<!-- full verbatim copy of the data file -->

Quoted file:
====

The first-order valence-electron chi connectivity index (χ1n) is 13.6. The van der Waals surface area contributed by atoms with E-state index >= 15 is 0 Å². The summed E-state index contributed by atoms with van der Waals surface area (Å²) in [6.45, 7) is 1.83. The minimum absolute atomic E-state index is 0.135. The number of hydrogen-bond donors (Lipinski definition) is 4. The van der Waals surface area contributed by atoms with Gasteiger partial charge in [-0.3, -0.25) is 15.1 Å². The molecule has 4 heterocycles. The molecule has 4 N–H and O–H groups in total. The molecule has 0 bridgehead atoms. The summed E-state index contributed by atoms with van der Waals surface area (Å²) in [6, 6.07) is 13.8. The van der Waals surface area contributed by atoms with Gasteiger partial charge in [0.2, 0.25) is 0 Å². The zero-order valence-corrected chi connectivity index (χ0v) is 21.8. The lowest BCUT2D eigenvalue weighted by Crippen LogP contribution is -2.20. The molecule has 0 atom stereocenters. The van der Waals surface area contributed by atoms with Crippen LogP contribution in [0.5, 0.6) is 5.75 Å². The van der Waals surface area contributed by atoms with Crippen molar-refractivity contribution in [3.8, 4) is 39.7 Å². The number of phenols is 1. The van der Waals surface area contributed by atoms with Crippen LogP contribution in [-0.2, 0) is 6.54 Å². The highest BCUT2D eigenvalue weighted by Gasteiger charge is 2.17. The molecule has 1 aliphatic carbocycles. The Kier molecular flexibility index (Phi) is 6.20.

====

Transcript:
The first-order valence-electron chi connectivity index (χ1n) is 13.6. The van der Waals surface area contributed by atoms with E-state index >= 15 is 0 Å². The summed E-state index contributed by atoms with van der Waals surface area (Å²) in [6.45, 7) is 1.83. The minimum absolute atomic E-state index is 0.135. The number of hydrogen-bond donors (Lipinski definition) is 4. The van der Waals surface area contributed by atoms with Gasteiger partial charge in [-0.3, -0.25) is 15.1 Å². The molecule has 4 heterocycles. The molecule has 4 N–H and O–H groups in total. The molecule has 0 bridgehead atoms. The summed E-state index contributed by atoms with van der Waals surface area (Å²) in [6, 6.07) is 13.8. The van der Waals surface area contributed by atoms with Gasteiger partial charge in [0.2, 0.25) is 0 Å². The zero-order valence-corrected chi connectivity index (χ0v) is 21.8. The lowest BCUT2D eigenvalue weighted by Crippen LogP contribution is -2.20. The molecule has 0 atom stereocenters. The van der Waals surface area contributed by atoms with Crippen LogP contribution in [0.5, 0.6) is 5.75 Å². The van der Waals surface area contributed by atoms with Crippen molar-refractivity contribution in [3.8, 4) is 39.7 Å². The number of phenols is 1. The van der Waals surface area contributed by atoms with Crippen LogP contribution in [-0.2, 0) is 6.54 Å². The highest BCUT2D eigenvalue weighted by Gasteiger charge is 2.17. The molecule has 1 aliphatic carbocycles. The Kier molecular flexibility index (Phi) is 6.20.